In addition, reduced HF SBP variability was observed in CFS patients compared to controls, possibly reflecting a reduced effect of respiration on RR or SBP in CFS patients.
Blood pressure variability in CFS
The mechanical effect of ventilation is a significant source of blood pressure variability in the HF range (Malpas 2002; Zhang et al. 2002). Thus, our findings of reduced HF variability of SBP, which has not been previously reported, suggest either an altered ventilatory pattern or an altered effect of respiratory activity on SBP among CFS patients. There are several reports of reduced heart rate variability in the HF range, both at rest (Stewart 2000) and during orthostatic challenge in CFS patients (Stewart 2000; Wyller et al. 2007c, 2008a). Since respiratory activity is also the primary source of heart rate variability in the HF range (Saul 1990), the reduced HF variability of SBP observed here could be due to a reduced effect of respiration on heart rate (respiratory sinus arrhythmia). However, since respiratory patterns were not controlled and a quantitative respiratory signal was not measured in these studies, the precise origin of reduced SBP variability in the HF range cannot be determined. Future research could focus on possible alterations in CFS ventilatory patterns and the relationships between ventilation and both heart rate and blood pressure in these patients.
No differences between CFS patients and controls were observed for blood pressure variability in the LF range either at rest or during LBNP. An important source of such variability is sympathetically controlled vasomotion (Malpas 2002), which consequently appears to be unaltered in CFS. Although these findings are consistent with previously reported data from our laboratory (Wyller et al. 2007c), they contrast with Stewart’s (2000) study of adolescent CFS patients, where increased blood pressure variability was noted in the LF range during 70° head-up tilt. This apparent inconsistency could be entirely explained by different experimental protocols: First, LBNP and upright tilt, although similar in terms of physiological stress, do not result in identical hemodynamic responses. Second, LBNP of −20 mmHg used in this study, corresponding to head-up tilt of 20°–30°, represents a much milder orthostatic challenge than 70° head-up tilt and might have been insufficient to provoke a difference between the two groups.
Dynamic closed-loop baroreflex assessment in CFS
The baroreflex feedback mechanism includes both sympathetic and parasympathetic neural connections emanating from the brain stem cardiovascular control center to the sinus node (Lanfranchi and Somers 2002; Saul 1990). Because sympathetic heart rate control is relatively slow it only controls heart rate changes in the LF range, whereas the parasympathetic system has broad-band characteristics, operating in the LF as well as the HF range. Previous studies applying the same bivariate technique used here have demonstrated that during upright posture the α-gain decreases in both LF and HF ranges (Barbieri et al. 2002), presumably secondary to parasympathetic withdrawal. With the milder orthostatic stress in this study, we observed a similar decrease for both controls and CFS patients but only in the HF range. Among CFS patients, α-gain LF actually increased during LBNP. The net result was a marked and significant increase in the ratio α-gain LF/α-gain HF, strongly suggesting that in addition to the reduced parasympathetic heart rate control, there was enhanced sympathetic heart rate control mediated by the baroreflex.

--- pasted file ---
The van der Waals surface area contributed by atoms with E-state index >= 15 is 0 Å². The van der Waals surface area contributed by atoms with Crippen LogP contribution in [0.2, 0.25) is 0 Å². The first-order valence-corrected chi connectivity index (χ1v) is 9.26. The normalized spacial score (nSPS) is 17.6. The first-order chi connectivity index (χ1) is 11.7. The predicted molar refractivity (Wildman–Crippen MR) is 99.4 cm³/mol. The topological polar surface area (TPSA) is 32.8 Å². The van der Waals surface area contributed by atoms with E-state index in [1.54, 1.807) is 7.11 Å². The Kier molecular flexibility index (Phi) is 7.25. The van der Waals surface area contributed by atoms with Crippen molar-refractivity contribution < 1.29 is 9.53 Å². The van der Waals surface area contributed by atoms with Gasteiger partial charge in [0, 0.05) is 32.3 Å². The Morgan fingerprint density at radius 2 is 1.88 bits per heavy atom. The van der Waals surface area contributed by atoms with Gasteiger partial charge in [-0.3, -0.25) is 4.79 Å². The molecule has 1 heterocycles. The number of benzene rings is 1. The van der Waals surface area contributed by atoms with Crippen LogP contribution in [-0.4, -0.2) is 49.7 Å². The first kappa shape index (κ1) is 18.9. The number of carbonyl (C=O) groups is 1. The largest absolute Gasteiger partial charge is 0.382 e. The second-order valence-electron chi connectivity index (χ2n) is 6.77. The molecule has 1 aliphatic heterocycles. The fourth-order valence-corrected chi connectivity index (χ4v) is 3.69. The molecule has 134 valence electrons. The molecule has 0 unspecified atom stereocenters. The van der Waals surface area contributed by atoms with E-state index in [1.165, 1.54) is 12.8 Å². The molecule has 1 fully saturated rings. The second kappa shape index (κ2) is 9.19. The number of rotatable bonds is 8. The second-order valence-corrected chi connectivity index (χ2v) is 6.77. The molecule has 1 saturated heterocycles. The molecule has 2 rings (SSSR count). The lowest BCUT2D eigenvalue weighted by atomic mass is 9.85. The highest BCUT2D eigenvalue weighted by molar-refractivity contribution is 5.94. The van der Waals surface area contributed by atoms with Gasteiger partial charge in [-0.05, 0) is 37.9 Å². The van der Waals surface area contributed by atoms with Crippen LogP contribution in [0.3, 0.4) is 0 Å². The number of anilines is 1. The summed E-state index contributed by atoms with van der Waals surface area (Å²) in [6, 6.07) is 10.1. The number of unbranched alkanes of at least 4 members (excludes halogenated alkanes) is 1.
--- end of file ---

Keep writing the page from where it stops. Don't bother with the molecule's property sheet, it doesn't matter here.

The observed increase in the sympathetic component of the baroreceptor feedback with even mild orthostatic stress in CFS patients indicates early sympathetic activation and may reflect diminished baroreflex reserve for more severe stressors. These changes further suggest that the baroreflex may have a diminished ability to buffer a variety of internal and external influences on arterial pressure, but particularly those related to upright activity and ambulation, in line with our previous report on the combined effect of orthostatic stress and isometric exercise in CFS patients (Wyller et al. 2008b).
The function of the baroreceptor reflex has been addressed in two previous CFS studies. In a group of adolescent CFS patients and controls, Stewart (2000) reported significantly lower α-gain in the HF as well as the LF range among CFS patients, both during rest and during 70° head-up tilt. In adult CFS patients, Peckerman et al. (2003) reported enhanced decline in baroreceptor sensitivity upon standing as compared to controls. However, the sequential method adopted in the latter study does not allow separate estimation of LF and HF gain, making it most sensitive for parasympathetic heart rate control. Differences from the current study might be explained by different inclusion criteria, experimental protocols and mathematical algorithms. Taken together, however, like this study, they indicate a sympathetic predominance of baroreflex heart rate control during orthostatic stress in CFS patients.
Cardiovascular dysregulation in CFS
In agreement with past reports, the findings from this study confirm that CFS patients have functional disturbances of the autonomic nervous system affecting cardiovascular regulation. The underlying mechanism for this disturbance has been disputed.